|Apply for the Draw||Apply for the Draw|
|License Purchase||Hunting License Purchase|
|Elk/Antelope Regulations||2021 Mid-Winter Regulations|
|Fall Regulations||2020-2021 Fall Regulations|
|Spring Regulations||2021 Spring Regulations|
|State Agency||Arizona Game and Fish Dept|
|Maps||Hunt Unit Maps|
|Hunter Education for Extra Bonus Point||Available Classes|
|Archery Deer Winter||Jan 1 - Jan 31|
|Archery Deer Summer / Draw||Aug 20 - Sept 9|
|Archery Deer December||Dec 10 - Dec 31|
|Bull Elk Early Archery||Sept 10 - Sept 23|
|Bull Elk Early Firearm||Sept 24 - Sept 30|
|Bull Elk Late Archery||Nov 5 - Nov 18 or Nov 12 - Nov 25|
|Bull Elk Late Rifle||Nov 26 - Dec 2|
|Archery Deer Winter||Jan 1 - Jan 31|
|Archery Deer Summer||Aug 19 - Sept 8|
|Archery Deer December||Dec 9 - Dec 31|
|Bull Elk Early Archery||Sept 9 - Sept 22|
|Bull Elk Early Firearm||Sept 23 - Sept 29|
|Bull Elk Late Archery||Nov 4 - Nov 17 or Nov 11 - Nov 24|
|Bull Elk Late Rifle||Nov 25 - Dec 1|
The Arizona 2022 hunting regulations and applications regarding elk and antelope are available to view and print online at www.azgfd.gov. The printed regulations should be available by mail the first week of January. Arizona big game applications for elk and antelope must be submitted by Tuesday, February 8, 2022. Successful applicants should have their permits mailed out by April 1st. Sheep and deer information will not be available until May and will be covered in our June issue. Bison applications and information will be covered in our June and September issues.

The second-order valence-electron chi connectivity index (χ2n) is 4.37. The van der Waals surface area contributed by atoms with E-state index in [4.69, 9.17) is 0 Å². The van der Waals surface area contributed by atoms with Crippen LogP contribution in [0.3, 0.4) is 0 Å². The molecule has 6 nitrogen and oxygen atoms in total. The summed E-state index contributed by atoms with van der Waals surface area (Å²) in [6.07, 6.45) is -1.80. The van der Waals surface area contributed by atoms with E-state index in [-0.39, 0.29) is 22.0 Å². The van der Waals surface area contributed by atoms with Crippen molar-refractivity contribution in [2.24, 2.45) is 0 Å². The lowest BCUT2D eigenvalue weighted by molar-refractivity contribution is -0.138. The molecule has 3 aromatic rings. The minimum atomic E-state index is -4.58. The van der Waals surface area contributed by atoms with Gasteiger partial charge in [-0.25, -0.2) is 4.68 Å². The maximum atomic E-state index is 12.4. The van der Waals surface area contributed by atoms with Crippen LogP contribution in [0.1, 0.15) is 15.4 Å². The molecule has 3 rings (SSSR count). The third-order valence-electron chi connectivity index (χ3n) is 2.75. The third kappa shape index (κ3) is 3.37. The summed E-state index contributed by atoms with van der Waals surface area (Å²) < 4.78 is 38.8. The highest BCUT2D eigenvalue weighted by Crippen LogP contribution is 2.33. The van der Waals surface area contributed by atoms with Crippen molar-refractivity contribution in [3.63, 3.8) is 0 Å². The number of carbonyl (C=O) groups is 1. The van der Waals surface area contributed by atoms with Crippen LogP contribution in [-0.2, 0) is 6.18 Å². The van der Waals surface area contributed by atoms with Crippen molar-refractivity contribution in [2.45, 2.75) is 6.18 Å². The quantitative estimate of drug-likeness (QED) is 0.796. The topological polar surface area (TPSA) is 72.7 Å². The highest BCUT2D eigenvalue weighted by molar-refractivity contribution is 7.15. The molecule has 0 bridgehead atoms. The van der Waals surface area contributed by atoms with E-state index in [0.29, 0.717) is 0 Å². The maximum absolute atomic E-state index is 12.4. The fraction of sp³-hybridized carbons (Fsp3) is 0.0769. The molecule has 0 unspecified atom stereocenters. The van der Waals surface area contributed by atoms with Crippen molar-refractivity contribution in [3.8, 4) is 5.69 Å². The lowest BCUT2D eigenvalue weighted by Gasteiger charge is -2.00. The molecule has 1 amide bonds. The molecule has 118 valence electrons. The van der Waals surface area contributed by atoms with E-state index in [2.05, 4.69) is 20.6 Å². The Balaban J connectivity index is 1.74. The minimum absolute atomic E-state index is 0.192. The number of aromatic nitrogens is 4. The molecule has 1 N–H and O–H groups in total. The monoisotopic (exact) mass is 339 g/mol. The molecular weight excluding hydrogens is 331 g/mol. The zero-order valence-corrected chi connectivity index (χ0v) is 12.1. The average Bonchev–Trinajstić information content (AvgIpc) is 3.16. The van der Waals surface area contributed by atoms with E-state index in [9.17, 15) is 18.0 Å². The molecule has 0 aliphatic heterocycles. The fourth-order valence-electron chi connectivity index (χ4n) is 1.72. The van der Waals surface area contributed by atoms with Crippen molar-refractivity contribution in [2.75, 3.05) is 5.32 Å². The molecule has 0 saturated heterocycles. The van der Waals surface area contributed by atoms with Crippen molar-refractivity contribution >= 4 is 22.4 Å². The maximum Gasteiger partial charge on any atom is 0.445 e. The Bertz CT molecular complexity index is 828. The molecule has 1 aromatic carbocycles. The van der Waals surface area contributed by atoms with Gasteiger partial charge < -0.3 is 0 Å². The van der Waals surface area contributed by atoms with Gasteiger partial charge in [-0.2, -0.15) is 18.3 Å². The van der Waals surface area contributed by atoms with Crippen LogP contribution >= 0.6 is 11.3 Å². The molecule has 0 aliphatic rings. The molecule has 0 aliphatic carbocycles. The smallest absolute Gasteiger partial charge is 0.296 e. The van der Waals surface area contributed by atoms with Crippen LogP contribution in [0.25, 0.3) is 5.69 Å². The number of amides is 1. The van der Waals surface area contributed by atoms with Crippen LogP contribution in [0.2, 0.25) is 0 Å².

The 2022 Arizona Hunting Regulations and Applications regarding sheep, fall bison, and deer are available online at www.azgfd.gov. To receive the regulations booklet, contact the Arizona Game and Fish Department at 602-942-3000 or download it from their website. Arizona big game applications for sheep, fall bison, and deer must be submitted online by 11:59 p.m. on Tuesday, June 14, 2022. Successful applicants should have their permits mailed out by early August. Archery permits will be mailed out earlier. You may check their website for draw results.
To apply, go to www.azgfd.com/hunting/draw prior to the application deadline. Applicants are only charged the non-refundable application fee of $15 and the license fee if they haven’t purchased one prior to applying. The PointGuard program allows for tags to be returned and bonus points to be reinstated. Your hunting license must be valid on the deadline day, June 14, 2022, to be able to enter the draw. Applicants who are successful in the draw will be charged the entire tag fee on their credit or debit card. If payment fails, the Department will no longer make any attempts to notify you that your payment has been declined. No exceptions will be made. Applicants can update their credit card information until the update card period has closed.
Arizona does not have a phone or paper application process.